The Ferraros filed a claim for benefits, and Liberty Mutual sent an independent adjuster. The adjuster recommended a payment of $103,826 and prepared a proof-of-loss form in this amount. The Ferraros signed and submitted this form along with a signed proof-of-loss form. Important to their case, they also included a handwritten note stating that they would send supplements later. Liberty Mutual paid the full amount of $103,826.

whistle-1423801-1-1024x768Whistleblowers play a controversial role in the United States. Without Mark Felt, also known as Deep Throat, the world would have never known about the corruptions in the Nixon Administration and without Edward Snowden, the world would have never known the extent of the NSA’s surveillance on both U.S. citizens and foreign individuals. Congress recognized the importance of whistleblowers when it passed the False Claims Act. The False Claims Act allows individuals to bring lawsuits (called a qui tam action) on behalf of the United States when an individual or entity defrauds the United States Government. See 31 U.S.C. § 3729 (2015). The purpose of the False Claims Act is to incentivize individuals to monitor and prevent fraud against the United States by enabling the individuals to get a portion of any damage award that the court gives.

Gregory D. Guth brought a qui tam action against a law firm (RP) arising from the firm’s representation of Louisiana State University (“LSU”) in an expropriation proceeding against him. An expropriation proceeding is an action by a governmental authority where the governmental authority takes property from its owner for public use or benefit.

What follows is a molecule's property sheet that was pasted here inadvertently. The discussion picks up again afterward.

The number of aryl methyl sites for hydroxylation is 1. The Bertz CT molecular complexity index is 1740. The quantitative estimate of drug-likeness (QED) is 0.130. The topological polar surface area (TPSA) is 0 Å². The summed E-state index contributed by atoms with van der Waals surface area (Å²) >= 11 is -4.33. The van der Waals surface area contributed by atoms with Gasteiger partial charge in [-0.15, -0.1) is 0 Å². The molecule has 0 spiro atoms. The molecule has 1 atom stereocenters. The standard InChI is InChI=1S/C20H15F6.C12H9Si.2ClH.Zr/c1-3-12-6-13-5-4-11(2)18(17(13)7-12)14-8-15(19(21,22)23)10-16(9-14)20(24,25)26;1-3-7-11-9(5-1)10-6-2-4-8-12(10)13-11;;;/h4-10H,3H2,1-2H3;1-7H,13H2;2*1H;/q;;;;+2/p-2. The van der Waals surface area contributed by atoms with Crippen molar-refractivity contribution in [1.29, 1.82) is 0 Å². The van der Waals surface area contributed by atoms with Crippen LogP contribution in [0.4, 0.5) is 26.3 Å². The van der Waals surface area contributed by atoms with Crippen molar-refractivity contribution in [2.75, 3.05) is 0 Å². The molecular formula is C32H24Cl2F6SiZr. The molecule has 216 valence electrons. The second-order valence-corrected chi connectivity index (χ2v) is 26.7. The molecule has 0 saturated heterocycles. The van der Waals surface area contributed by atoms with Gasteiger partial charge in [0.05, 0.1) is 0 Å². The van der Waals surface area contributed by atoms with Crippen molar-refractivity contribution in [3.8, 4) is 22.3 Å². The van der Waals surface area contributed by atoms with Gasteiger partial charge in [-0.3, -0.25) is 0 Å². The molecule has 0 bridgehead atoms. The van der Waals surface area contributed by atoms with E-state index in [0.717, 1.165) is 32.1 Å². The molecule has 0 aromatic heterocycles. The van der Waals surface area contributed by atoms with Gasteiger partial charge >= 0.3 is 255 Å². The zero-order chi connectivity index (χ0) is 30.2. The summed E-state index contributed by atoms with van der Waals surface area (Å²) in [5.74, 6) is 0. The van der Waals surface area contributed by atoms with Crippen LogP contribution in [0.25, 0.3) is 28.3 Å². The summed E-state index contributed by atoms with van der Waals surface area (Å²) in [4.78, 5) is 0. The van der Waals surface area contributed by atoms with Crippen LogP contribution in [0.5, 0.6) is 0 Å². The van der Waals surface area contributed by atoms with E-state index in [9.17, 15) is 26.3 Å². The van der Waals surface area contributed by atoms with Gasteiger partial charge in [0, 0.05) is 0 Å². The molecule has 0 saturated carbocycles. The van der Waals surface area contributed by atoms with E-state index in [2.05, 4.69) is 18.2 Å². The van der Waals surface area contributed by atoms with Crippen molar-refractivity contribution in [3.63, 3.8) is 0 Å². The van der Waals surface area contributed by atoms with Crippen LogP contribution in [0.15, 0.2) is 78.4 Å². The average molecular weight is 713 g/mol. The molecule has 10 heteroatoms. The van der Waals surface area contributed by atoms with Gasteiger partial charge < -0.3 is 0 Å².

This case arose after Hurricane Katrina. The U.S. Department of Housing and Urban Development made federal funds available to the City of New Orleans (“the City”) in the form of Community Development Block Grants. The City set aside a portion of the block grants to build a medical center for the U.S. Department of Veteran’s Affairs and a teaching hospital for LSU. The City and the State of Louisiana entered an agreement assigning LSU the power and funds to acquire or expropriate property for the medical facilities. LSU then hired RP to acquire the necessary property.

pillow-and-sheet-1499969-1024x769Is it cruel and unusual punishment for a prison to not provide an extra pillow and mattress to an injured prisoner?  According to Fifth Circuit Court of Appeals, it is not.  It is unsurprising that inmates often complain about mistreatment from prison officials. But what is required for a prison official’s conduct to be considered cruel and unusual punishment?

Amongst other things, the Eighth Amendment prohibits cruel and unusual punishment. U.S. Const. amend. VIII. Prisoners have a very high standard of proof when claiming that prison officials are guilty of such conduct.  The prisoner must show that the prison official acted with “deliberate indifference to a prisoner’s serious medical needs, constituting an unnecessary and wanton infliction of pain.” Easter v. Powell, 467 F.3d 459, 463 (5th Cir. 2006).

In this case, Mr. Davis, an inmate at Avoyelles Bunkie Detention Center, was involved in an accident while traveling in an Avoyelles Parish Sheriff’s Office transport vehicle. The driver of the transport vehicle hit another vehicle while in reverse. Mr. Davis and the other inmates involved in the accident were taken to the hospital two hours after the accident occurred.